From: Media Guide To Islam.
People convert to a religion for a myriad of personal, political, cultural and spiritual reasons. Scholar Jane I. Smith has identified some key aspects that draw many Americans to Islam:
Islamic civilization’s rich history holds an intellectual appeal for some.
Islam’s beliefs, such as the Five Pillars, are relatively straightforward and easy to comprehend compared with other religions’ precepts.
Conversion is relatively simple, involving only the Declaration of Faith rather than a lengthy process of religious education and ritual.
Islam’s “egalitarian platform,” or the faith’s emphasis on equality.
Islam emphasizes the importance of family and community. Christians and Jews who convert to Islam often say they are attracted to the faith partly because of its similarities to Christianity and Judaism. Many of the prophets and stories found in the Bible or the Old Testament -- such as the creation story of Adam and Eve or the story of Noah and the Ark -- are present in the Quran as well. The importance Muslims place on Jesus as a prophet rather than as a divine figure appeals to those who find the Christian concept of the Trinity difficult to comprehend or believe. Other converts are drawn to Islam’s lack of a formal church infrastructure and its emphasis on a believer’s direct relationship with God. And many converts of various cultural backgrounds report that Islam’s emphasis on traditional moral values attracts them.Some Muslim converts believe their conversion to Islam is not truly a conversion, but a return to the true and original religion. They refer to themselves as “reverts,” invoking the Muslim belief that Islam is the only divine revelation of the one true God and is therefore a clarification of previous revelations from prophets such as Abraham, Moses and Jesus.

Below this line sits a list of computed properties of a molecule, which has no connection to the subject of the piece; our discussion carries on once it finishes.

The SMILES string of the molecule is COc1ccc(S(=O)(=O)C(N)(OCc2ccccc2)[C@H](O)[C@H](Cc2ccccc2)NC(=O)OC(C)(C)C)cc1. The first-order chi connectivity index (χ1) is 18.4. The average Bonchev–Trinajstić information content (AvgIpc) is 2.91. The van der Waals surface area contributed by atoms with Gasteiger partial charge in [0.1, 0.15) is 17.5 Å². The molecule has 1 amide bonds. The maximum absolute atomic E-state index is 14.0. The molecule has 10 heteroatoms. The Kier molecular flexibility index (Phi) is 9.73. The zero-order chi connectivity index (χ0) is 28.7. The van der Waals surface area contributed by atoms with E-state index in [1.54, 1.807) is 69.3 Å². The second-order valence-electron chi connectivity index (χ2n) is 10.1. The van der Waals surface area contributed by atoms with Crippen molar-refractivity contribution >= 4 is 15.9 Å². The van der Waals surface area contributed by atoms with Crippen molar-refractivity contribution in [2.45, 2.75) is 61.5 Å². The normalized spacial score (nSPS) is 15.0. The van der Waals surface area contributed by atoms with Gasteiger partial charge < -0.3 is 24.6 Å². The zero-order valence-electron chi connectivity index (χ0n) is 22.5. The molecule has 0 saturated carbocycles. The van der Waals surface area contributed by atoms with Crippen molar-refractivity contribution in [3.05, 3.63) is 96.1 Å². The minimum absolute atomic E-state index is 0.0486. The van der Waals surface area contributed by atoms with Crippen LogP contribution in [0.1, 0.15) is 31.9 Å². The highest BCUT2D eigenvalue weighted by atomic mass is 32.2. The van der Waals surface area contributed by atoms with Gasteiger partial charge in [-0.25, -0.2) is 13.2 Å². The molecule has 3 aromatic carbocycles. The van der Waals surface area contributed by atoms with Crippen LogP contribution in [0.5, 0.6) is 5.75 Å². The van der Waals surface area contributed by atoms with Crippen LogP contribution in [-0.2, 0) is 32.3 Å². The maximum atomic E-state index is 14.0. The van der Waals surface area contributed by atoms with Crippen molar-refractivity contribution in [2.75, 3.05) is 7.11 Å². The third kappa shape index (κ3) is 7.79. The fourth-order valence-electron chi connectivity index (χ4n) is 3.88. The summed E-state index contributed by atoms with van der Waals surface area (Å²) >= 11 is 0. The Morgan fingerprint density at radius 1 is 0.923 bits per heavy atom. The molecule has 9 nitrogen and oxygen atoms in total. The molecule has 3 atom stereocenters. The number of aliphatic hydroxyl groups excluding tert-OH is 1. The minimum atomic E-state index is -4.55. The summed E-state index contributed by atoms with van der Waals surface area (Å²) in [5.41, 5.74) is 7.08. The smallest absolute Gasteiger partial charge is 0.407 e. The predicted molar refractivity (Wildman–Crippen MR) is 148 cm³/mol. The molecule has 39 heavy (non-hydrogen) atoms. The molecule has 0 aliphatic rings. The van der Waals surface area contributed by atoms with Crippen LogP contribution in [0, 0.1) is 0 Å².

AFRICAN AMERICAN CONVERTS
African Americans are the largest group of converts to Islam. Most who convert to Islam today do so through the organization of Warith Deen Muhammad, though many also come to Islam through Sufi groups, as well as through individual mosques and Islamic centers around the country.
ANGLO AMERICAN CONVERTS
Anglo American converts are believed to constitute at least 2 percent of the total American Muslim population. While some women marry Muslim men and then convert to Islam, many Anglo Americans, both men and women, come to Islam through Sufism, Islam’s mystical and ascetic side. Sufism’s emphasis on seeking a direct and inner experience of God, often through techniques that include ecstatic dancing and chanting, appeals to many Americans, according to Alan Godlas, professor of religion at the University of Georgia.“Many are interested in Sufism’s psychological transformation -- the ability to move from being preoccupied with your self, with one’s self-centeredness, to a direction of feeling, sensing and experiencing the presence of God and God’s love,” Godlas says. “Islamic Sufism teaches that it is possible to move from a state of being distant from God to a state of feeling close to God—and that is possible in one’s lifetime. That is the chief characteristic that distinguishes Sufism from non-Sufi Islam.”
Latinos are among the newest converts to Islam in the United States. Islam first appeared in Hispanic communities in the early 1970s. First-generation Puerto Ricans from New York City learned about Islam in neighborhood mosques run by African Americans. Latinos who have converted to Islam report that they were attracted to the faith’s emphasis on family and gender roles, as well as Islam’s similarities with Christianity, particularly its recognition of Jesus as a prophet.Mosques and individual Muslims are beginning to target the Latino community for education, or da’wa, with classes offered in Spanish at local mosques and Islamic centers, and Spanish-language Qurans. Islamic organizations aimed at the Hispanic community have emerged over the past few decades.